Last month a group of Conservative supporters operating under the harmless-sounding name of the Trade Union Reform Campaign commandeered a House of Commons committee room.
Speeches were made and in what was no doubt meant to be light-hearted irony; beer and sandwiches were served. A few ministerial big beasts floated around and murmured words of support. A pretty normal Tuesday night at Westminster.
These young TURCS, as they style themselves, desperately want to be the shock troops of an assault on trade unions from the Conservative-led government. They would like nothing better than for the relations unions have with employers and the government to return to the open hostility and conflict of the past.
They have read Lady Thatcher’s memoirs (the ones who find long books difficult will have seen the film) and they are ready for action.
The Trade Union Reform Committee has got off to a rather bumpy start. Its chair is Aidan Burley, who soon after his appointment found himself in very hot water over Nazi uniforms and salutes in a French Alpine restaurant. Remarkably, for a man under investigation by French police for serious offences, Aidan Burley retains both the Tory whip and the chairmanship of the group. He reappeared at a Westminster Hall debate on facility time this week, suggesting a windfall tax on trade unions.
But the TURCs’ biggest problem is that the totemic ‘dragon’ they want to slay – facility time – is actually a long-established and moderate measure that brings real benefit to employers.
Facility time isn’t a Labour invention – it has existed for decades, including through the Thatcher years. Yet it is an example of the sort of relationship of trust and responsibility that New Labour in government was successfully able to advance in workplaces. Unions and the employees they represent value it, and employers are not exactly battering down the doors of ministerial offices to demand its removal. Indeed, the CBI has been supportive of facility time in workplaces.
Let’s be clear: regardless of what rightwing Tories will tell you, facility time isn’t public funding for agitation and picket-line manning. This is the time that workplace representatives (only half of whom are union-linked, according to a 2007 DTI study) use to represent employees, resolve disputes and support workplace learning and training schemes. And employers don’t grant facility time because stereotyped union militants are holding guns to their heads: they do it because it actually helps them achieve their objectives.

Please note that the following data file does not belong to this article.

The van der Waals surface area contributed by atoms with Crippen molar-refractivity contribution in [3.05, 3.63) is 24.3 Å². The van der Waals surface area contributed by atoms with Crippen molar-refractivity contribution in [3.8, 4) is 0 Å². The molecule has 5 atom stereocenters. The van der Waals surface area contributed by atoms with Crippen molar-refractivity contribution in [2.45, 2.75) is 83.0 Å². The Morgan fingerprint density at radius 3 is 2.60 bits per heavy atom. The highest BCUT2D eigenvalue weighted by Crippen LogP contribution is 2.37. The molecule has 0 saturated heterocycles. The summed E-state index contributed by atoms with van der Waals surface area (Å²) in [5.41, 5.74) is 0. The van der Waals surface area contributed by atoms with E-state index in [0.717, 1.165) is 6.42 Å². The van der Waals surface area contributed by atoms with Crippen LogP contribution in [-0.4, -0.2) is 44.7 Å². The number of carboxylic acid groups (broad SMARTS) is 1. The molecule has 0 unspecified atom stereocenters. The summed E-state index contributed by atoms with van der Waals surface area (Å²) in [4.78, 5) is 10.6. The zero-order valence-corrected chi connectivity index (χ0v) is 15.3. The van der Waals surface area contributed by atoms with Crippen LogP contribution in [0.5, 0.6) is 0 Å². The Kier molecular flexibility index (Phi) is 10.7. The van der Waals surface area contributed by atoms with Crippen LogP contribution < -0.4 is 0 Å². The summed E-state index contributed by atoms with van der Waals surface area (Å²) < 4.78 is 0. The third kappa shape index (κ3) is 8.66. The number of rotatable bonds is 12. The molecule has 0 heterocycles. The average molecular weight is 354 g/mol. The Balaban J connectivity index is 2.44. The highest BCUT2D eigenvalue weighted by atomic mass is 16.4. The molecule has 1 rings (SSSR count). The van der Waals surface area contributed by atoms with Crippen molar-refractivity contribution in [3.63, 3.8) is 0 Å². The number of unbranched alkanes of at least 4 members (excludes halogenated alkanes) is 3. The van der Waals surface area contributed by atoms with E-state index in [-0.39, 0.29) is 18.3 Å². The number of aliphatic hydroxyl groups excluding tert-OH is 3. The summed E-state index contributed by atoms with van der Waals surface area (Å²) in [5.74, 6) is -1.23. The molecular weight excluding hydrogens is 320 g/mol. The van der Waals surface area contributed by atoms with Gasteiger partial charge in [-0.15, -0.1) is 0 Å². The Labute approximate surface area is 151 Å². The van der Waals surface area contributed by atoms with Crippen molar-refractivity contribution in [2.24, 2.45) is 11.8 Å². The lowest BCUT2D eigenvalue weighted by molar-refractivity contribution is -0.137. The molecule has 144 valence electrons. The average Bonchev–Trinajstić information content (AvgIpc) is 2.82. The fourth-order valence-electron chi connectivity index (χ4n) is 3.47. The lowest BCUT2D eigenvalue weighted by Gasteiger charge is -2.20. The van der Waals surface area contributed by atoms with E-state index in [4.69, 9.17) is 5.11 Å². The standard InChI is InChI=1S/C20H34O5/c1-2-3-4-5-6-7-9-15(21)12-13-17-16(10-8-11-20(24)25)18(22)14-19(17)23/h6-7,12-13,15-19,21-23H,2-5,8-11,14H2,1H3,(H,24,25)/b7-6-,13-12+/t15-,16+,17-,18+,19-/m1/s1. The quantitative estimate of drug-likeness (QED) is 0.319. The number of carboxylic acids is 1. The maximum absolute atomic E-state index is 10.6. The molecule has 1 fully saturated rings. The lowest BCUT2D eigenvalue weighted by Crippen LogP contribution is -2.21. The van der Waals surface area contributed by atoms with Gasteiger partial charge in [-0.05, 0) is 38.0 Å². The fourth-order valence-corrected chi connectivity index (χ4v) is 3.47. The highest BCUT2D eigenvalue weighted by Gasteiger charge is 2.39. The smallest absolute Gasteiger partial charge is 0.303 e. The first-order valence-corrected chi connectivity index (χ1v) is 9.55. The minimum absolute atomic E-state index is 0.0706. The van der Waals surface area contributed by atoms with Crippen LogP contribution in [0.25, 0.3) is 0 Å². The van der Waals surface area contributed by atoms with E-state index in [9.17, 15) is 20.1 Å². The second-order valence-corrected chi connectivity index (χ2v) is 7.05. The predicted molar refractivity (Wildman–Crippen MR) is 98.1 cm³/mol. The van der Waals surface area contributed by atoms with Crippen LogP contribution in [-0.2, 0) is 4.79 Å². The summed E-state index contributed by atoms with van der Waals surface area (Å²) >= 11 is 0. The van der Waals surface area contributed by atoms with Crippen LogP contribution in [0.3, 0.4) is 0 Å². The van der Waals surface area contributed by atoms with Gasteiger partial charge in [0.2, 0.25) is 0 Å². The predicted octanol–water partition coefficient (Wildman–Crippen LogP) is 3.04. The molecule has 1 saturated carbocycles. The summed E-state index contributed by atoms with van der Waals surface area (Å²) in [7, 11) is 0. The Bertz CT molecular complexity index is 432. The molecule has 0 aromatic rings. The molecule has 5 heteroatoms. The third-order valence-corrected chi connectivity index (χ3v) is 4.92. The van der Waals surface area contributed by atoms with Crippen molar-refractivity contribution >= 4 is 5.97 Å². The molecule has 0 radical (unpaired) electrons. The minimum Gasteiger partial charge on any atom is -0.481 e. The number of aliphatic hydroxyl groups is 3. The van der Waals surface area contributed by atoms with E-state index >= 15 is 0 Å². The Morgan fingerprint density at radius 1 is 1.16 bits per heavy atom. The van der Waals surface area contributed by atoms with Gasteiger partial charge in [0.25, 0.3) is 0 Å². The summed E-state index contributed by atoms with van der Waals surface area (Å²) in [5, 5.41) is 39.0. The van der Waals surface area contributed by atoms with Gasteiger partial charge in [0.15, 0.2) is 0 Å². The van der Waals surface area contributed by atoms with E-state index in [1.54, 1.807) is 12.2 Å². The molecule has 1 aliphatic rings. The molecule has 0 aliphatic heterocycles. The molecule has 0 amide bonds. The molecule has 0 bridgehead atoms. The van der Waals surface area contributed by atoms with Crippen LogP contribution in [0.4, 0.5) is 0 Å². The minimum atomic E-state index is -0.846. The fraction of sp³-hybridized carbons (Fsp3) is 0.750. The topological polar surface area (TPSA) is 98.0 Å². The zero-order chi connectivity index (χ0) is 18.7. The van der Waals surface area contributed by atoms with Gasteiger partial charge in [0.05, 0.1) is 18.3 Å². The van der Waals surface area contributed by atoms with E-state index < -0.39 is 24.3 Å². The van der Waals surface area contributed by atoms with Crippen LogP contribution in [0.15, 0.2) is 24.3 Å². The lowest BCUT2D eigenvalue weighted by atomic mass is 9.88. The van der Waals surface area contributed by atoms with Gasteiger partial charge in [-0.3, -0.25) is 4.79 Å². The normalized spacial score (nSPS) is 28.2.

In 2007, the DTI estimated that facility time saved employers between £476m and £1,133m annually. Even the most conservative end of this estimate represents a net financial benefit to employers – fewer tribunal hearings or grievance procedures; reduced levels of industrial action; and better trained, more productive workforces. The record low levels of strikes achieved under the Labour government didn’t come about by accident: facilitating a constructive relationship between employers and unions was vital to it. When Labour increased employees’ rights, we sought to take employers with us, ensuring the burden was as limited as possible, and the rights were sustainable.
John Healey was spot-on in his response to the bill to ban facility time introduced by Tory MP Jesse Norman. He said: ‘Our union reps are the unsung heroes of the long, proud British tradition of volunteering. They are the workplace wing of the prime minister’s “big society”. There should be receptions in Downing street to pay tribute to their work.’ And in today’s debate, shadow business minister Gareth Thomas was equally right to say that reps ‘reduce costs to the employer and ultimately help to reduce the cost to the taxpayer.’
On that occasion, the Tory right was defeated by 211 votes to 132. But they will be back. Those of us who believe in a modern, effective and constructive trade unionism need to be on our guard against the young TURCs.
John Woodcock MP is a shadow transport minister
Progressive centre-ground Labour politics does not come for free.
Our work depends on you.